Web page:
I rolled into the Piggs Peak checkpoint exhausted but prepared to do what I needed to stay at the front of the race. I was surprised and relieved to find that Hannele had stopped for the night and so did I. The checkpoint was at a hotel and so it was my my first night in a bed.
Hannele asked if I wanted to cycle with her for a while. Finally respite. I was cautious, but relieved. Finally I could get a few precious hours extra sleep and try to recover. We rolled out at first light in the morning and I soon began struggling. It became obvious that Hannele was feeling much stronger than me on the hills. I was feeling horrible. A combination of lack of sleep and a cold going to my chest I think I must’ve caught from Nick. It wasn’t till the afternoon when the roads were flatter and riding into a heavy headwind where I felt like I’d triumphed and Hannele had to tuck in behind me out of the wind to keep up.
We stayed together that night and the truce continued the next morning. I don’t think either of us had a plan as to what were were doing at that stage. But we were enjoying each others company and it was some respite from the previous days. Hannele would wait for me on the top of especially steep mountain passes where my bike didn’t have the gear range and I’d let her draft off me on the flats and harsh headwinds where my strength had the advantage over her light weight.
As the days went on in this environment I got more sleep and my body slowly recovered until I finally felt I was riding stronger than Hannele. Hannele was having backside problems which were only getting worse as the ride went on and really do sap your strength. However as time passed and we kept pulling away from the rest of the field we garnered more and more respect and trust for each other. We never spoke about what was going to happen at the finish were just kept pushing through the hardships of the road together moving ever closer to Cape Town.
Out of all the amazing things I saw in all the days and nights I rode through South Africa, Swaziland and Lesotho, out of all the amazing wildlife and scenery, saddening poverty and desperation; the thing that will stick with me is the human kindness. Casper taking so much time away from his family and lending me his awesome bike. Tim caring enough to come support and then saving my ride with a washer. Ben, who manned one of the checkpoints, gently riding up Moteng pass beside me on his mountain bike before signing us off at the checkpoint. Andy for picking us up at the airport, hosting us and telling us that the shortest way is via Puff Adder. And countless others who when they saw us struggling and heard our story, offered their support, their time and even their homes to us. That’s what I’ll remember about the Trans Afrika Bike Race. The kindness and compassion shown to me by every person I met in this harsh environment. No matter the colour of their skin or the number in their bank account. If they even had one!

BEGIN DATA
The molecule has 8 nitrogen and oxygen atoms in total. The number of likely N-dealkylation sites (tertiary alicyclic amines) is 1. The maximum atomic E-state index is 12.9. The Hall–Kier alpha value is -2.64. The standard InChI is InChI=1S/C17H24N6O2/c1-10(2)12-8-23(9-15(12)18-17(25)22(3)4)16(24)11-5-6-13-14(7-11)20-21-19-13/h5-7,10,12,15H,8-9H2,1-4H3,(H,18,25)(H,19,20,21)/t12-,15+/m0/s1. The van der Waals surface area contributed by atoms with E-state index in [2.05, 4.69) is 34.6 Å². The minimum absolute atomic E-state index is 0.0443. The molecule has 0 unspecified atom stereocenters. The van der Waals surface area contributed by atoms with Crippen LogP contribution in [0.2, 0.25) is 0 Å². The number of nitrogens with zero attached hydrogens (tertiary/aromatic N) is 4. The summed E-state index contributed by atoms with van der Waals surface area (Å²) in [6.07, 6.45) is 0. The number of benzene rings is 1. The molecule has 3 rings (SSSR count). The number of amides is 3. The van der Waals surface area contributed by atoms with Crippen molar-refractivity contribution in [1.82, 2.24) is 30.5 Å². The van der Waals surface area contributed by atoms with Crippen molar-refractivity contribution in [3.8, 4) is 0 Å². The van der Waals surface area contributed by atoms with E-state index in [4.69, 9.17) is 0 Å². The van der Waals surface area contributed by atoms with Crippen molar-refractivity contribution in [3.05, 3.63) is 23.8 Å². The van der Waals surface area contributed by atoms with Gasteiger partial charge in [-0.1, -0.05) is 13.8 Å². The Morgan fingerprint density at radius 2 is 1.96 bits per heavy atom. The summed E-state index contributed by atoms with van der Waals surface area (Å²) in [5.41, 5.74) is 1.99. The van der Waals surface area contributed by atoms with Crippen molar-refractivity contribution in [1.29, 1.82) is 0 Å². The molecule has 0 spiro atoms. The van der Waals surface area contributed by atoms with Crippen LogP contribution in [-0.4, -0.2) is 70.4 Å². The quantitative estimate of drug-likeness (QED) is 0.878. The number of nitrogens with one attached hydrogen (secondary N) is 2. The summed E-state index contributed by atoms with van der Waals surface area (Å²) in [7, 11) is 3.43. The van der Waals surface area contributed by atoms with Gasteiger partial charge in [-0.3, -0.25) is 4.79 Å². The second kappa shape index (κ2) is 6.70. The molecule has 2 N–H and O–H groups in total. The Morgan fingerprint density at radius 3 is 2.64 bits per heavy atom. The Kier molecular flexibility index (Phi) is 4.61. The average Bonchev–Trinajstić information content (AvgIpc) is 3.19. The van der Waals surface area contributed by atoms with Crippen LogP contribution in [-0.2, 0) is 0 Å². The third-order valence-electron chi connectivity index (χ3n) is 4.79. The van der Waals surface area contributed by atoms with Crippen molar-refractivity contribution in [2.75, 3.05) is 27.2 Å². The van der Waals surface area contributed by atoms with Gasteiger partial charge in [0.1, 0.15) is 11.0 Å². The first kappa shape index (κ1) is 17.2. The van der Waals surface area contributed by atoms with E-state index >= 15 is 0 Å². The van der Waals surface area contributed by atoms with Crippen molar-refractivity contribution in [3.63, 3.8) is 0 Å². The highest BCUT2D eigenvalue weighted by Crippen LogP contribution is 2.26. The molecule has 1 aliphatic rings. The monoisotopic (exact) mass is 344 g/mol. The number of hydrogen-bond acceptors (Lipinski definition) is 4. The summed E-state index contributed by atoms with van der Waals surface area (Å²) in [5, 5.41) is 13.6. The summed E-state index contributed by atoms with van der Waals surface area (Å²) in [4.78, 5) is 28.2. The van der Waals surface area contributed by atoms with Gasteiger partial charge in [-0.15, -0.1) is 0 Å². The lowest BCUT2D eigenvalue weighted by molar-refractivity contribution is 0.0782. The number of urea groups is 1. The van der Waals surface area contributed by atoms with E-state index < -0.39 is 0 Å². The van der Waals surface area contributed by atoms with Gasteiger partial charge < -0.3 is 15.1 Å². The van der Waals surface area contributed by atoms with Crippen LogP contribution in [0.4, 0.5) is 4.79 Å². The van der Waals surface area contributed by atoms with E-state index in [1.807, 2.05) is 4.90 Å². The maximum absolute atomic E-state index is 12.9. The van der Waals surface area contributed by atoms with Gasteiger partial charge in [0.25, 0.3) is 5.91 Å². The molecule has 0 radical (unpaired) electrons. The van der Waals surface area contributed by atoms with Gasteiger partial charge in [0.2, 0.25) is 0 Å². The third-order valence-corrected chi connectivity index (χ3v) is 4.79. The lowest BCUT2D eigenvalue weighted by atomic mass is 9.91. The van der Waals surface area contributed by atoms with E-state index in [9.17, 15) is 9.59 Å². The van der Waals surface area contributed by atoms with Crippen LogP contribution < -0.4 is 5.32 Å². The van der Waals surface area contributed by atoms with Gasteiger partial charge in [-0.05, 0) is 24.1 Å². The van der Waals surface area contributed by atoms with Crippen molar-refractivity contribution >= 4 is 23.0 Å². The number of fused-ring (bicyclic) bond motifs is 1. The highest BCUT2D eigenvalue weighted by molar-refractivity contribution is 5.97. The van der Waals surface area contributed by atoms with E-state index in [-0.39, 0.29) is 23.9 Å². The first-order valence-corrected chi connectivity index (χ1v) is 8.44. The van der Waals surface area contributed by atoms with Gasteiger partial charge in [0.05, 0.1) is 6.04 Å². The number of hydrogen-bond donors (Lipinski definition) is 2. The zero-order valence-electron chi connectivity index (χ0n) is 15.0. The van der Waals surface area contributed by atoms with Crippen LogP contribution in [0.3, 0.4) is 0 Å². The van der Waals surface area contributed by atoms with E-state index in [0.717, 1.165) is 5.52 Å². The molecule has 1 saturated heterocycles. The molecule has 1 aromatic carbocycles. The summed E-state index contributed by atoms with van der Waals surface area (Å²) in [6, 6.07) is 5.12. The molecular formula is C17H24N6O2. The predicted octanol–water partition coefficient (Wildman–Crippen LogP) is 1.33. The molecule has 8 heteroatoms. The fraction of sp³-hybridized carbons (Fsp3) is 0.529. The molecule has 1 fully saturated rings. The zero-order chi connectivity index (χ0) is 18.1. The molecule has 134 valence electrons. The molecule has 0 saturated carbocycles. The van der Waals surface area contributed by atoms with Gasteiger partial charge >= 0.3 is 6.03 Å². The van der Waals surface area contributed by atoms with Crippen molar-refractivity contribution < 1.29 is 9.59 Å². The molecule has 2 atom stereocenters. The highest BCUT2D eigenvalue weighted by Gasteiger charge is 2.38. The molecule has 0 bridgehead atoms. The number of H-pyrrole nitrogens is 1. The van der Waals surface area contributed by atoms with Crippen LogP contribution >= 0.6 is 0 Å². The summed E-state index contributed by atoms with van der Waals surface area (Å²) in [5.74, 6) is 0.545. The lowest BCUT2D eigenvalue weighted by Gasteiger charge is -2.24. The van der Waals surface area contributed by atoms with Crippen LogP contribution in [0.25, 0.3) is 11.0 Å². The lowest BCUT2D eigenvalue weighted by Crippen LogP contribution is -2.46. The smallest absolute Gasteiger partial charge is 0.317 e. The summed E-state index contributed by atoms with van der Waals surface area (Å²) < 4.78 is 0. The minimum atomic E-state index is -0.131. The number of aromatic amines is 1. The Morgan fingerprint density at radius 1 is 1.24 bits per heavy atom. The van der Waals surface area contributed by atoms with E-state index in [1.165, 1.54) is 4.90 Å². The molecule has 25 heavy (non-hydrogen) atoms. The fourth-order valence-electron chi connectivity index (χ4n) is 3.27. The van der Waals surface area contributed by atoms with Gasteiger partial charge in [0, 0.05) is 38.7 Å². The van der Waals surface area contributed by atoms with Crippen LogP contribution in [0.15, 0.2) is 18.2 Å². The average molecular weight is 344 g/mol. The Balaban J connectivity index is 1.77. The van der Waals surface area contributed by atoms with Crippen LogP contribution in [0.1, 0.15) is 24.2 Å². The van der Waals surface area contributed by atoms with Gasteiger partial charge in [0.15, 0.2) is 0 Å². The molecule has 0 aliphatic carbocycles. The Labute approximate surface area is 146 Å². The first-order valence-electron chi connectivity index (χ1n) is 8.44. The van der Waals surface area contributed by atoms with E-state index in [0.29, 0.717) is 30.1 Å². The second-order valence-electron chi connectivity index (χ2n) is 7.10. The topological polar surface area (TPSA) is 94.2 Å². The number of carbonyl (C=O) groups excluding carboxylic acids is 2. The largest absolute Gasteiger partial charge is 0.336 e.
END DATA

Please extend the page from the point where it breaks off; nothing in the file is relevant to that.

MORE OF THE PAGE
Eventually we came to another decisive point in the race. Something I’d been worrying about for the last 8 days. We stayed the night in Willowmore. From Willowmore there was a 92km stretch of unsealed road on the way to the 3rd checkpoint at Prince Albert. Then there was the completely offroad Swatzberg Pass. And more off road to make it to the town of Calitzorp. That’s a total of at least 160km of rough offroad. The last of the off road. But could I do it? Rain had been threatening for days. The roads were rough enough without the rain. I’d heard stories of mountain bike races being cancelled because these roads were unrideable in some conditions. Amongst all that were the rumours that Hannele, the multiple time South African mountain bike champion would make a break and leave me in her dust on the rough roads. It was an uneasy nights sleep.
In the end I needn’t have worried. If you picked the right lines the road was hard packed and both Hannele and I flew to the Prince Albert checkpoint at 30km/h. One memory of the road was when we saw 1.5 meters of bright orange which Hannele told me was a harmless tree snake. It wasn’t till I rolled ahead and it reared up at me and flared its neck that she reassessed and screamed that it was in fact a deadly Cape Cobra.